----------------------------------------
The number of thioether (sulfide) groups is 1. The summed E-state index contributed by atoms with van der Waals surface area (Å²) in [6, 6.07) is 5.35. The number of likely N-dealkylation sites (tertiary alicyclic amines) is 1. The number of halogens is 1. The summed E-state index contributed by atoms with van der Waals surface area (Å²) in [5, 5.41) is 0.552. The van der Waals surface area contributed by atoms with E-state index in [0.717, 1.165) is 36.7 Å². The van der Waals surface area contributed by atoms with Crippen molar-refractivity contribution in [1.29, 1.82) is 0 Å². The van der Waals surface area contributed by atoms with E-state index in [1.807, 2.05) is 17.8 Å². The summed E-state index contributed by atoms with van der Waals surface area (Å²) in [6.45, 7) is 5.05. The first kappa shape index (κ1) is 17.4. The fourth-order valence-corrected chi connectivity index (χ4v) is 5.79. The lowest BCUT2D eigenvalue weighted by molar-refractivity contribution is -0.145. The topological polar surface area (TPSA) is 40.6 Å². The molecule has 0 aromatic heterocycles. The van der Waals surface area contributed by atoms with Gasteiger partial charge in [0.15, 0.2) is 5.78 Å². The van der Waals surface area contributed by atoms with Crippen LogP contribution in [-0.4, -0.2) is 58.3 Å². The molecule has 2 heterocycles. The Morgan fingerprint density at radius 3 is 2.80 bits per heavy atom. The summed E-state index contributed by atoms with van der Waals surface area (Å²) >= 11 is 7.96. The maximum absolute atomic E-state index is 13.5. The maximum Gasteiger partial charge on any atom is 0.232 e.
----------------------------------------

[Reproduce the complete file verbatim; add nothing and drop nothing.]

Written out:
The number of thioether (sulfide) groups is 1. The summed E-state index contributed by atoms with van der Waals surface area (Å²) in [6, 6.07) is 5.35. The number of likely N-dealkylation sites (tertiary alicyclic amines) is 1. The number of halogens is 1. The summed E-state index contributed by atoms with van der Waals surface area (Å²) in [5, 5.41) is 0.552. The van der Waals surface area contributed by atoms with E-state index in [0.717, 1.165) is 36.7 Å². The van der Waals surface area contributed by atoms with Crippen molar-refractivity contribution in [1.29, 1.82) is 0 Å². The van der Waals surface area contributed by atoms with E-state index in [1.807, 2.05) is 17.8 Å². The summed E-state index contributed by atoms with van der Waals surface area (Å²) in [6.45, 7) is 5.05. The first kappa shape index (κ1) is 17.4. The fourth-order valence-corrected chi connectivity index (χ4v) is 5.79. The lowest BCUT2D eigenvalue weighted by molar-refractivity contribution is -0.145. The topological polar surface area (TPSA) is 40.6 Å². The molecule has 0 aromatic heterocycles. The van der Waals surface area contributed by atoms with Gasteiger partial charge in [0.15, 0.2) is 5.78 Å². The van der Waals surface area contributed by atoms with Crippen LogP contribution in [-0.4, -0.2) is 58.3 Å². The molecule has 2 heterocycles. The Morgan fingerprint density at radius 3 is 2.80 bits per heavy atom. The summed E-state index contributed by atoms with van der Waals surface area (Å²) >= 11 is 7.96. The maximum absolute atomic E-state index is 13.5. The maximum Gasteiger partial charge on any atom is 0.232 e.